I think this column really has the potential to hurt games developers, at the very least move the Yes or No verdict into the column so people have to click past the first page and read the article rather than leaving looking like a total recommendation or warning to stay away at all costs.

  • Um… so they’re basically saying “even if you enjoyed it 10 years ago, don’t bother because it’s still the same”? So I suppose they recommend nobody ever bother with any HD re-release ever? I wonder if there are any articles on kotaku of them gushing over the re-release of Ico or if they’ve re-bought movies they own on VHS on Blu Ray, because that would be delicious hypocrisy…

  • They really should limit participants to those who have played the game. Fahey’s was basically “The original was awesome, but I hate the very idea of remakes and HD versions, so PASS!” 😛 Hardly helpful in regards to “Should someone buy this game in particular?”

  • Wasn’t there another game that was released a week or so ago that was basically the same game as before?

    Why is Halo not getting the same type of across the board “Yes” like that game?

  • Please stop these gut check things.
    Keep writing these articles with your opinions by all means, it’s good to hear different people’s reasons why they like or dislike the game, but don’t ruin it but slapping a YES or NO over the whole thing and rounding it down to a best-of-3 vote, it negates the purpose of writing your opinions in the first place.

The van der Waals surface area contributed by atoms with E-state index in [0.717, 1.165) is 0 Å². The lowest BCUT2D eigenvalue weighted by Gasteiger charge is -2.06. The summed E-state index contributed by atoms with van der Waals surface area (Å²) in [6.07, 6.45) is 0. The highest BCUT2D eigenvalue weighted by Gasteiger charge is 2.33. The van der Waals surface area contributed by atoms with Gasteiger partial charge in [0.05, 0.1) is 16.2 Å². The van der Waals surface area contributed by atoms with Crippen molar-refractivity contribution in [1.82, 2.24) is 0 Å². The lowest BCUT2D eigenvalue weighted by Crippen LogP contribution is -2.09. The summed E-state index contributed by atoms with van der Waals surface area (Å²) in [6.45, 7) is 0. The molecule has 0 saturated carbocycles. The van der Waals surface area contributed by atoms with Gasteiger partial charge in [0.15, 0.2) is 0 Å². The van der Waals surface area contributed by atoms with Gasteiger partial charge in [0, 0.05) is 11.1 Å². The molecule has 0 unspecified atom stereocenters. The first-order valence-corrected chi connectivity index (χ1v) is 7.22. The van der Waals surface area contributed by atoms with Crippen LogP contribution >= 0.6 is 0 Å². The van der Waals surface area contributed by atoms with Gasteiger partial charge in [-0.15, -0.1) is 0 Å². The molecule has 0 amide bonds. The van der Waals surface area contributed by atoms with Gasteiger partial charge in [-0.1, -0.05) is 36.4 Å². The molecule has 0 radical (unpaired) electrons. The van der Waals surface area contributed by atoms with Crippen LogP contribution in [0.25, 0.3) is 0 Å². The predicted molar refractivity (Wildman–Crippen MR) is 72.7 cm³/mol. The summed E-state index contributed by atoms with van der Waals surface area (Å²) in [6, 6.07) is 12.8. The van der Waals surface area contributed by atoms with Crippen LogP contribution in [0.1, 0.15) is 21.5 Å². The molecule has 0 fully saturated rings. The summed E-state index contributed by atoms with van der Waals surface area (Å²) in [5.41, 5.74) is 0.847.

• Seconded. The whole idea game ratings thing has always been dicey, a necesary evil if you will, but reducing it to a binary choice is making it as bad as possible

  • You gotta wonder why some posts have been written at all…
    Considering all the reasons people DID buy this game in ’01 and the reason it DID get all it’s sequels etc… Why would you make the statement that it isn’t worth it when it could catapult people into the Halo universe who never got the first one/ lack of Xbox etc. I know a lot friends doing just that actually… And I said even the original would be worth hunting down..

    But to have HD remade, essentially carbon copy of the game WITH the old visuals an option too, then where’s to lose? It’s not even full price either!

    Shame on you Kotaku US…